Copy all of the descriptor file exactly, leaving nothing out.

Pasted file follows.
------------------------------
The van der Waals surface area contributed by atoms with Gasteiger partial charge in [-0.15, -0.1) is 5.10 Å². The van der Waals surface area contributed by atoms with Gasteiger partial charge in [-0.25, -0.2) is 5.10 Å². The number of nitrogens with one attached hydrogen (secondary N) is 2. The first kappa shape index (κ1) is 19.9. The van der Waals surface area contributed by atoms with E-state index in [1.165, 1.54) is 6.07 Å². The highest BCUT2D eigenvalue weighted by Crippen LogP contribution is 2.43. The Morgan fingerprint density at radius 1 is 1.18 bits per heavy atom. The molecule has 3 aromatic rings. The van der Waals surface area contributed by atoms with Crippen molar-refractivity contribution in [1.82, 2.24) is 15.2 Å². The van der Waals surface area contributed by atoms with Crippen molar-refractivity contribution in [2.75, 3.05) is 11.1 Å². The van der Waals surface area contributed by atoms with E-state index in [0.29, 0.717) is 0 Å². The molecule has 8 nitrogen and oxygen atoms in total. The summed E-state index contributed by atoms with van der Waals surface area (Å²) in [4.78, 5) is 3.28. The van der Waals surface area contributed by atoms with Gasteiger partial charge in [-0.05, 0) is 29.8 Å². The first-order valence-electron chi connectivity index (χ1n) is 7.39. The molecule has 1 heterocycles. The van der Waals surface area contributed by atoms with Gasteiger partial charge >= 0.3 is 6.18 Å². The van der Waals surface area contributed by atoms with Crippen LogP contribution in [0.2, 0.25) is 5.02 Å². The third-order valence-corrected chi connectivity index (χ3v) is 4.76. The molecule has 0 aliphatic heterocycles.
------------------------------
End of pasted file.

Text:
The van der Waals surface area contributed by atoms with Gasteiger partial charge in [-0.15, -0.1) is 5.10 Å². The van der Waals surface area contributed by atoms with Gasteiger partial charge in [-0.25, -0.2) is 5.10 Å². The number of nitrogens with one attached hydrogen (secondary N) is 2. The first kappa shape index (κ1) is 19.9. The van der Waals surface area contributed by atoms with E-state index in [1.165, 1.54) is 6.07 Å². The highest BCUT2D eigenvalue weighted by Crippen LogP contribution is 2.43. The Morgan fingerprint density at radius 1 is 1.18 bits per heavy atom. The molecule has 3 aromatic rings. The van der Waals surface area contributed by atoms with Crippen molar-refractivity contribution in [1.82, 2.24) is 15.2 Å². The van der Waals surface area contributed by atoms with Crippen molar-refractivity contribution in [2.75, 3.05) is 11.1 Å². The van der Waals surface area contributed by atoms with E-state index in [0.29, 0.717) is 0 Å². The molecule has 8 nitrogen and oxygen atoms in total. The summed E-state index contributed by atoms with van der Waals surface area (Å²) in [4.78, 5) is 3.28. The van der Waals surface area contributed by atoms with Gasteiger partial charge in [-0.05, 0) is 29.8 Å². The first-order valence-electron chi connectivity index (χ1n) is 7.39. The molecule has 1 heterocycles. The van der Waals surface area contributed by atoms with Gasteiger partial charge >= 0.3 is 6.18 Å². The van der Waals surface area contributed by atoms with Crippen LogP contribution in [0.2, 0.25) is 5.02 Å². The third-order valence-corrected chi connectivity index (χ3v) is 4.76. The molecule has 0 aliphatic heterocycles.